Last week, Juicy Couture announced its plans to close all of its U.S. stores, causing a faint tremor of nostalgia to ripple through anyone who recalls the popular T-shirt from middle school “Juicy Is Forever.”
In the early 2000s, comfort was cool. Celebrities went about their glossy lifestyle of international bottle service in velvet hoodies and fleece-lined Uggs, and one brand seemed to encapsulate that ethos perfectly. The rise of the Juicy tracksuit coincided with the emergence of a particular kind of tabloid coverage; Us went from monthly to weekly in 2000, InTouch arrived in 2002, and Life & Style came out in 2004. With the help of blogs like Perez Hilton (2001), the invention of YouTube (2005), and the birth of TMZ (2005), fans could easily see the rich and famous looking their absolute laziest.
Immortalizing this high point in American leisurewear, celebutantes and “It” girls starred in a number of reality TV shows that involved a lot of lounging, such as The Simple Life, Newlyweds, The Gastineau Girls, the Real Housewives franchise, Laguna Beach, and The Hills. From the start, life (in sweats) imitated art. Eva Longoria’s character on Desperate Housewives wore Juicy sweats, but so did real Eva Longoria at the grocery store. Paris Hilton wore the cotton-candy look pretty much everywhere. They signified bitchy-cool-girl status, with Summer Roberts on The O.C. (2004), Mean Girls (2004), and every female in middle school (2001–2004) all sporting that tiny little J on their zippers.
Sporting a tracksuit meant you were too good to do actual work. Paris and Nicole’s The Simple Life marked a limp attempt at pursing employment, as the duo traveled around the U.S. taking on a number of internships. The running gag was basically: We’re so rich we’ll never really have to do this stuff. Oddly, it was Kim Kardashian and the whole Kollective who shepherded us away from the celeb-as-pampered-princess and into the era of super-hardworking — but famous — people. Kim Kardashian, a childhood friend of the Hilton sisters, got her start as Paris’s personal assistant and closet organizer, eventually working as LiLo’s stylist before finding major fame after her sex tape was leaked.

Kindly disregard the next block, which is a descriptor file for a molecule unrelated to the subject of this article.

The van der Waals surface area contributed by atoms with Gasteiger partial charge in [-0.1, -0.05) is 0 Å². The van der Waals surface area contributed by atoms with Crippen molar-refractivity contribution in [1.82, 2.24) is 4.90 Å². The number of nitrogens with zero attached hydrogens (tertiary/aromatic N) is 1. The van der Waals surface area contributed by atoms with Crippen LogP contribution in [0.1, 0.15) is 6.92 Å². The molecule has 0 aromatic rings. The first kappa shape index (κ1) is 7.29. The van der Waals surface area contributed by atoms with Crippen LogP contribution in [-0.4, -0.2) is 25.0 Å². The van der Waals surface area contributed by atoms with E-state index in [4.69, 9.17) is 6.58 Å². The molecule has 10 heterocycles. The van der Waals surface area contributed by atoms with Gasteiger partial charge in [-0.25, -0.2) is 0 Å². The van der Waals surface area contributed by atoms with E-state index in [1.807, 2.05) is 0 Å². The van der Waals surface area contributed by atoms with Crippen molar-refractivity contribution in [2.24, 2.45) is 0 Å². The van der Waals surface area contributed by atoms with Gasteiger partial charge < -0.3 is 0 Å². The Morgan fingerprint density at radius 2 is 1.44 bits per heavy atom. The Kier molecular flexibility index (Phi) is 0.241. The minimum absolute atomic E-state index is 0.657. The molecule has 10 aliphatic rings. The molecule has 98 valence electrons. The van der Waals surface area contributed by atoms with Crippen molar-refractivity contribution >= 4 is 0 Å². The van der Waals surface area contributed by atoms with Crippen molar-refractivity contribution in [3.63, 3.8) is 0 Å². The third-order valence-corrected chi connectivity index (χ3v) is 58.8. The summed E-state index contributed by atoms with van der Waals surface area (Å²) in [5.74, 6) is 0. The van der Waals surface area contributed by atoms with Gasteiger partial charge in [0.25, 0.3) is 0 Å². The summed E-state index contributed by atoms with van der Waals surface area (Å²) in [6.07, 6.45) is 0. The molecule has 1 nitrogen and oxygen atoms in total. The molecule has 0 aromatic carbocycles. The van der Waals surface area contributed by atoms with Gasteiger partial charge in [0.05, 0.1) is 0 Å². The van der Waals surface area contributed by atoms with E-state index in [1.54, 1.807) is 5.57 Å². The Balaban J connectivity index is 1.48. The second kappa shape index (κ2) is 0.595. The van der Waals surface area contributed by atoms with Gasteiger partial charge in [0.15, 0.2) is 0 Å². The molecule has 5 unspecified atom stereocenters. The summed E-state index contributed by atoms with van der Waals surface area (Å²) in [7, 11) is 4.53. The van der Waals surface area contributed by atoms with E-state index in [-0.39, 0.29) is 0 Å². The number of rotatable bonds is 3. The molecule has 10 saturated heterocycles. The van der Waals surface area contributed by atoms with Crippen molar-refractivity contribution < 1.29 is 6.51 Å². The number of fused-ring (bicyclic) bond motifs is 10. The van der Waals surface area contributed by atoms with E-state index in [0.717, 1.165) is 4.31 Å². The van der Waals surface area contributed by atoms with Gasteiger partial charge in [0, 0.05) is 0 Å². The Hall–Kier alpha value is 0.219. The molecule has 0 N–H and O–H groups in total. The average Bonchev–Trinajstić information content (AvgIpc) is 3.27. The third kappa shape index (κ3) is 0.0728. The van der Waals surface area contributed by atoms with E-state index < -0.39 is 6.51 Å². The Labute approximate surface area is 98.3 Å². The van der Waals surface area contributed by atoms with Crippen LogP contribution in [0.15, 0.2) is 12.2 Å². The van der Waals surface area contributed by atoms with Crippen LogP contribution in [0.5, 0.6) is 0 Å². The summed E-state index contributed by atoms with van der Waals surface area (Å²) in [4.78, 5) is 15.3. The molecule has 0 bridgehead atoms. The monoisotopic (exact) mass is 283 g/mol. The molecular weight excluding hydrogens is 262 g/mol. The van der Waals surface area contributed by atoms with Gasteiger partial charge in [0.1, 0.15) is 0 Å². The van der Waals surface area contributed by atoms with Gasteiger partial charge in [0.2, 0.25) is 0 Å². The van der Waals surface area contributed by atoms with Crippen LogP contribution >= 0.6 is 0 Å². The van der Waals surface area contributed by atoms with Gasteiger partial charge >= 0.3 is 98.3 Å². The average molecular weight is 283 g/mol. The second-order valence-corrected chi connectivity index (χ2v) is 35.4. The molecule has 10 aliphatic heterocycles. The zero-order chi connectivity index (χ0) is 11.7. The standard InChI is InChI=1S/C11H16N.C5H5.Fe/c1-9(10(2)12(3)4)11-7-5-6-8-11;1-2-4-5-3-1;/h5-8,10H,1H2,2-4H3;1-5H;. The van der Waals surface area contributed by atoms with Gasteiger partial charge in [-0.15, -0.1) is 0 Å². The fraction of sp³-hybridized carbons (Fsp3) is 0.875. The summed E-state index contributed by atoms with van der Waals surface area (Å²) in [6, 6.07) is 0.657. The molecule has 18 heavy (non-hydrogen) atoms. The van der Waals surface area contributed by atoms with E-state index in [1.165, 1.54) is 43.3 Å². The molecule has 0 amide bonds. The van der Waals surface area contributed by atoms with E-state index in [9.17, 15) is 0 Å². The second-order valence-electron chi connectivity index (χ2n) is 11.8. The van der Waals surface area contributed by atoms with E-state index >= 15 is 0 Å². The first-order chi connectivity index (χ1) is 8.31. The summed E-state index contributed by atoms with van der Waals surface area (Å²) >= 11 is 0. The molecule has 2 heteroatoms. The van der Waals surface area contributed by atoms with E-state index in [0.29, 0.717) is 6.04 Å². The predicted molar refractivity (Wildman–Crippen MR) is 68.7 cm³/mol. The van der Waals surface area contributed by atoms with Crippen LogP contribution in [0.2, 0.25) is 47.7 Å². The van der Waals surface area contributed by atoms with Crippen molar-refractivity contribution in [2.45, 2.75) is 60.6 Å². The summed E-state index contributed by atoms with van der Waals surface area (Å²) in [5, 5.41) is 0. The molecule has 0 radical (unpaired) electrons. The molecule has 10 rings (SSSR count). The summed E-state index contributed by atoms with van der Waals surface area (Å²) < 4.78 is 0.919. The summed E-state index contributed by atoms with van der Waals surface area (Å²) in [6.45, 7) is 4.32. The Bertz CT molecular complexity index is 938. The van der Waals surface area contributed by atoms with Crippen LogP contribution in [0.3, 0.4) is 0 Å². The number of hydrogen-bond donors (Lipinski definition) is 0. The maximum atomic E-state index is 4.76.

The first season of Keeping Up With the Kardashians aired in October 2007, the same month that the stock market peaked. Post-recession celebrities now work really hard to demonstrate how hard they work. While the show — and its many spin-offs — has revolved around the Kardashians’ crazy antics and well-funded adventures, their businesses have always played a major part. They’ve got their DASH stores, the clothing lines (QVC and Sears), beauty collaborations, Kardashian Glamour Tan, the Kardashian Konfidential book series, ad infinitum. Instead of aggressively relaxing, many post-recession reality shows of the famous detail the often-grueling lifestyle of maintaining celebrity, which brings into sharper focus why Juicy sweats are so appealing in the first place.
By 2008, even Gossip Girl’s Blair Waldorf was too hip for Juicy sweats, though she did wear a Juicy bracelet in one episode and some of the show’s other stars attended the opening of the New York flagship. These days, the only people on reality TV wearing much Juicy are a few members of the Real Housewives franchise, but no one would ever mistake them for cool. Besides, many of them are moving beyond the traditional-housewife role to start their own fashion lines, gyms, and beauty brands, and they’re often doing it in form-fitting yoga pants.
The Kardashians, Kim in particular, have banished their terry-cloth tracksuits for Lululemons (being famous is a real workout!) and embraced the more polished look of actual couture. But, just like Paris Hilton, Juicy Couture isn’t really going away. Though a search for “sweatpants” on the JC website yields bold text that reads “sorry, we couldn’t find any items that matched your search,” they’ve inked a deal with Kohl’s. The discount store will begin selling Juicy-branded products this fall. Just in time for the early 2000s trend revival that’s right around the corner.